In 2014, George Galloway, at the time a Member of Parliament, warned the British government that intervention in Iraq and the Middle East would only lead to more terrorism and instability around the world.
One year later, the world is reeling from the Paris attacks and other terrorist events from Turkey to Nigeria. Yet the West is still considering the same interventionist policies that have promoted groups like Daesh (an Arabic acronym for the group also known as ISIS or ISIL) despite repeated warnings from figures like Galloway.
Galloway spoke to Parliament on Sept. 26, 2014 in response to a vote on joining the United States in bombing Daesh forces in Iraq. Unlike the majority of MPs, who ultimately voted for more war at the urging of Prime Minister David Cameron, Galloway opposed the military intervention, as he had done consistently in the past.
In his speech, Galloway noted that prior to the 2003 invasion, terrorism was far more rare in Iraq than it is today:
“There was no al-Qaida in Iraq, there was no Islamist fundamentalism in Iraq, before Mr. Blair and his mouthpieces that are still here, and Mr. Bush invaded and occupied them. … What a tangled web we have woven is abundantly clear to everyone watching this debate.”
One year after his speech, in September 2015, analysis of U.S. government data showed that terrorism increased 6,500 percent since the beginnings of the global war on terror, with deaths from terrorism up a staggering 4,500 percent during the same period. CBS journalist Ben Swann also noted the sharp rise in suicide bombings since the invasion in December:
“Before the 2003 U.S. invasion, do you know how many suicide attacks there were in Iraq? None. In the country’s history there had never been one. But since the 2003 invasion, there have been 1,892.”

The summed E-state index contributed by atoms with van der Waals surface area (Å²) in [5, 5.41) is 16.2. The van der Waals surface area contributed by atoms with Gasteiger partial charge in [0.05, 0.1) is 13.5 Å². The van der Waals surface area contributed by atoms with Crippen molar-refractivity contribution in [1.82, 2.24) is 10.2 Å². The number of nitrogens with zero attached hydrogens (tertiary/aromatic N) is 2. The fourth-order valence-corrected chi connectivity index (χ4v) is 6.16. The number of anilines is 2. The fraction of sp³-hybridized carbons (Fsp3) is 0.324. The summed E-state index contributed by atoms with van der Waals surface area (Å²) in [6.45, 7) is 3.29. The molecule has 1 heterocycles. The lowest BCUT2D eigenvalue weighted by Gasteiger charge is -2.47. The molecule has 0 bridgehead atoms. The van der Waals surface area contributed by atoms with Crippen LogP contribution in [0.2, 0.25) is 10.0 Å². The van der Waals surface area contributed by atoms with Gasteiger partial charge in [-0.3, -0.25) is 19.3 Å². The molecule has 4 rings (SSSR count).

Later in his speech, Galloway warned that support for the “Free Syrian Army” and other so-called “moderate” rebel groups in the region was doomed to fail:
“The Free Syrian Army is a fiction which has been in the receipt of hundreds of millions of dollars, huge hundreds of tons of weapons virtually all of which were taken from them …”
In October, the U.S. military was finally forced to abandon its lengthy, costly and disastrous campaign to arm rebel forces in Syria. International journalist and foreign policy analyst Robert Parry called the program “an embarrassing failure, producing only about 50 fighters who then were quickly killed or captured by Al Qaeda’s Nusra and other jihadist groups.”
After outlining other ways Western intervention failed, Galloway closed with words that may ring true for plans of bombing and war following the November Paris attacks:
“This will not be solved. Every matter will be made worse. Extremism will spread further and deeper around the world just like happened as a result of the last Iraq war.”